“CHICAGO CAB”— A Day in the Life of a Cab Driver


A Day in the Life of a Cab Driver

Amos Lassen

“Chicago Cab” is the story of a day in the life of one put-upon cab driver (Paul Dillon) as he deals with weird riders during Chicago’s busy Christmas season.  The film is full of cameos (including Gillian Anderson, Laurie Metcalf, Julianne Moore, and John Cusack), but the real star is Dillon, a sad soul whose profession has him picking up a rape victim who is distraught one minute and a happy architect the next. This is a dark comedy that is also very somber. Directed by the husband-and-wife directing team of Mary Cybulski and John Tintori  bring us Chicago an empty, dark, dangerous, cold shell of a town that “sucks the life out of its inhabitants with every puff of frosty air.” The camera, which, unlike the stage, draws back and reveal just how little a single taxi is in a huge city.

Each of the taxi driver’s passengers is a colorful character with a story. The driver is a confessor of a sort to some and a target for others. He has more than 30 different fares from churchgoers (the first fares), who prompt their sullen young daughter to assist in saving the driver for Jesus. The last passenger is a quiet black man who listens to the driver’s sad story of the rape victim he has just taken home.

In between these two fares, he races a pregnant woman to the hospital, is tricked by a couple who pretend to have sex, witnesses a drug deal, gives legal advice to a man cheated by a used car lot, gets into what looks like a stickup situation, has a girl say “I wish you were my boyfriend,” and listens to some New Yorkers who insult Chicago. The only times he speaks is when a fare bring up the Bulls. We never learn his name and he is quite odd-looking, with a bald head and sideburns. He smokes, drinks coffee and does not seem to be happy ever. He gives rides to everyone. The most alarming guys he meets are the white kids looking for drugs on the South Side; they leave a girl in the cab, and he drives off with her – saving them both, maybe, from something bad.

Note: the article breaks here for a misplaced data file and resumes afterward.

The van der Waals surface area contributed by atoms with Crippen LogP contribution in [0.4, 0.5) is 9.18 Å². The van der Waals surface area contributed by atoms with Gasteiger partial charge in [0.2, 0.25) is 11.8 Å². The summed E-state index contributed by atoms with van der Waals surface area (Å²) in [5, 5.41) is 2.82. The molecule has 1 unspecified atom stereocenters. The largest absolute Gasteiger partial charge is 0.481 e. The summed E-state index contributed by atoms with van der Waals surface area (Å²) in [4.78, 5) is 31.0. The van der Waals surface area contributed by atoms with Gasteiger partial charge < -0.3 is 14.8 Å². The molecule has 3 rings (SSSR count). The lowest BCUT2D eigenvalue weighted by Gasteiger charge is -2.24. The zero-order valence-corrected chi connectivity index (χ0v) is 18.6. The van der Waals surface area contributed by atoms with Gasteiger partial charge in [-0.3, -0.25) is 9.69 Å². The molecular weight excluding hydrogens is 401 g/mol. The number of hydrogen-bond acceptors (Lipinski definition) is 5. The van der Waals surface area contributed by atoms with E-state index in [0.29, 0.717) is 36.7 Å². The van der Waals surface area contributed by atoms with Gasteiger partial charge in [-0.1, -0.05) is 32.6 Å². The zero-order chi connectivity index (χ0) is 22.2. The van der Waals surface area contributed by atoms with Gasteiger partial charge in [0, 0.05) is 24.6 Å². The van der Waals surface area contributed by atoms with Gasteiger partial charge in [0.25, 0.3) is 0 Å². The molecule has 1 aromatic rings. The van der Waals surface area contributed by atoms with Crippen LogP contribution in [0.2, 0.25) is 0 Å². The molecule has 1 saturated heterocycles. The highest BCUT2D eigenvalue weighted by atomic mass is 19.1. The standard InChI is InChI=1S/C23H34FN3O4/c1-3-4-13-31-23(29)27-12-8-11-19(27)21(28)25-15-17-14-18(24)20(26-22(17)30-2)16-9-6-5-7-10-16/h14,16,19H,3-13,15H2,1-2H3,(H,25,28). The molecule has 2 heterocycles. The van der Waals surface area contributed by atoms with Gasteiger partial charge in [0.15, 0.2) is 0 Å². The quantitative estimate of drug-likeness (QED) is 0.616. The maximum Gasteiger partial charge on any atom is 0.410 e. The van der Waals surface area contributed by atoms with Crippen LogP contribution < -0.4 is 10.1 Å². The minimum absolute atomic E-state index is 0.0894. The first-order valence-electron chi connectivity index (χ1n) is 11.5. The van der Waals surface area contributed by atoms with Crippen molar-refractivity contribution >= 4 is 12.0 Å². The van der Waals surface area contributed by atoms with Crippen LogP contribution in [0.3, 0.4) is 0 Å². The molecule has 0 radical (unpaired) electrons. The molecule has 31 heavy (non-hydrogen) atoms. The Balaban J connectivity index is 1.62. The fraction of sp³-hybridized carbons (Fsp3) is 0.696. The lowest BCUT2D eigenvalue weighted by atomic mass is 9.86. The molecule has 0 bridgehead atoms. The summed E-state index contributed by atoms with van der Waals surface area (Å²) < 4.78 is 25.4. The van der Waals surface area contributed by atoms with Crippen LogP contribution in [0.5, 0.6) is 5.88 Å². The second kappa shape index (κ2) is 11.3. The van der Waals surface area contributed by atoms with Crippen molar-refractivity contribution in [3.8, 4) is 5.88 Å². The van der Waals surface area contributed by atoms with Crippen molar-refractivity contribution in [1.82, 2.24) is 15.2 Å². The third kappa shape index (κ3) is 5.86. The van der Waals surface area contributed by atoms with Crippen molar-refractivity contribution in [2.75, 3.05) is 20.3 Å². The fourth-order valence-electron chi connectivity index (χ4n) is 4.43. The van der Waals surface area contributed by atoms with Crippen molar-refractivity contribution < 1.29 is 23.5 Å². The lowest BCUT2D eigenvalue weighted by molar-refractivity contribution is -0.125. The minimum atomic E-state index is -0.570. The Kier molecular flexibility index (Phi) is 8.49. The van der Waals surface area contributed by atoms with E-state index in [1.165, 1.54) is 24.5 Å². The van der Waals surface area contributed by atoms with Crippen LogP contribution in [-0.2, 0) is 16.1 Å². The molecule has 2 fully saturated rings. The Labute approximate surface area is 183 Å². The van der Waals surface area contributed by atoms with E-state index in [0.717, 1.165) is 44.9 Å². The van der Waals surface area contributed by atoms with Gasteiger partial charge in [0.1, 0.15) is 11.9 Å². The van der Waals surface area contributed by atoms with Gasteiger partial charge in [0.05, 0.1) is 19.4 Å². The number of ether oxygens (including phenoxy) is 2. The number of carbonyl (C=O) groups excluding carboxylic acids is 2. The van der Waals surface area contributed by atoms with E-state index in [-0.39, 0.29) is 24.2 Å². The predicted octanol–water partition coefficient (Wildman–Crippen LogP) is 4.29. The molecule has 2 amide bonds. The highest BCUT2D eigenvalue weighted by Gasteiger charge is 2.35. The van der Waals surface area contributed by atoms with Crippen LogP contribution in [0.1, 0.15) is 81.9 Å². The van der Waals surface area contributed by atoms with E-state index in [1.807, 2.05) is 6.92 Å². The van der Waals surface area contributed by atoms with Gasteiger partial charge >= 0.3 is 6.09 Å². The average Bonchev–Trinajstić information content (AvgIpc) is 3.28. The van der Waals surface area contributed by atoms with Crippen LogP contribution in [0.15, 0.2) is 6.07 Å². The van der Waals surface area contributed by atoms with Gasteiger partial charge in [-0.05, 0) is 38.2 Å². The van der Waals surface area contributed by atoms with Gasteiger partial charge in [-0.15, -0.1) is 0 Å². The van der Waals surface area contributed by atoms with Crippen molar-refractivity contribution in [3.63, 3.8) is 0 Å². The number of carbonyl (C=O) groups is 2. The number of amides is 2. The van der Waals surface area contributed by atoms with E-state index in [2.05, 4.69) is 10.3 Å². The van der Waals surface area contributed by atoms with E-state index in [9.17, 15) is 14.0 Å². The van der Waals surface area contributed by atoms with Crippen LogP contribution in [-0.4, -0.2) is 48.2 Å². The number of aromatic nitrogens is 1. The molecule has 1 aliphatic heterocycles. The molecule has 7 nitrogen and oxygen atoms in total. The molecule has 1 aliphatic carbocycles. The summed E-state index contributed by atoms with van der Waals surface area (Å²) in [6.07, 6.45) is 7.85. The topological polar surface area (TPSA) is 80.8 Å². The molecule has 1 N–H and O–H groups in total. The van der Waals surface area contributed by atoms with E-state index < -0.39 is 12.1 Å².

There is some sense of a savior in him. A guy drops off his date and then tells the guy all about her including that she is a slut she and that he mistreats her and lies to her. Dillon gives us very little of this driver, just a few insights when he talks to himself in the empty cab. Basically, he is a witness and a cab driver who doesn’t know which way to turn.

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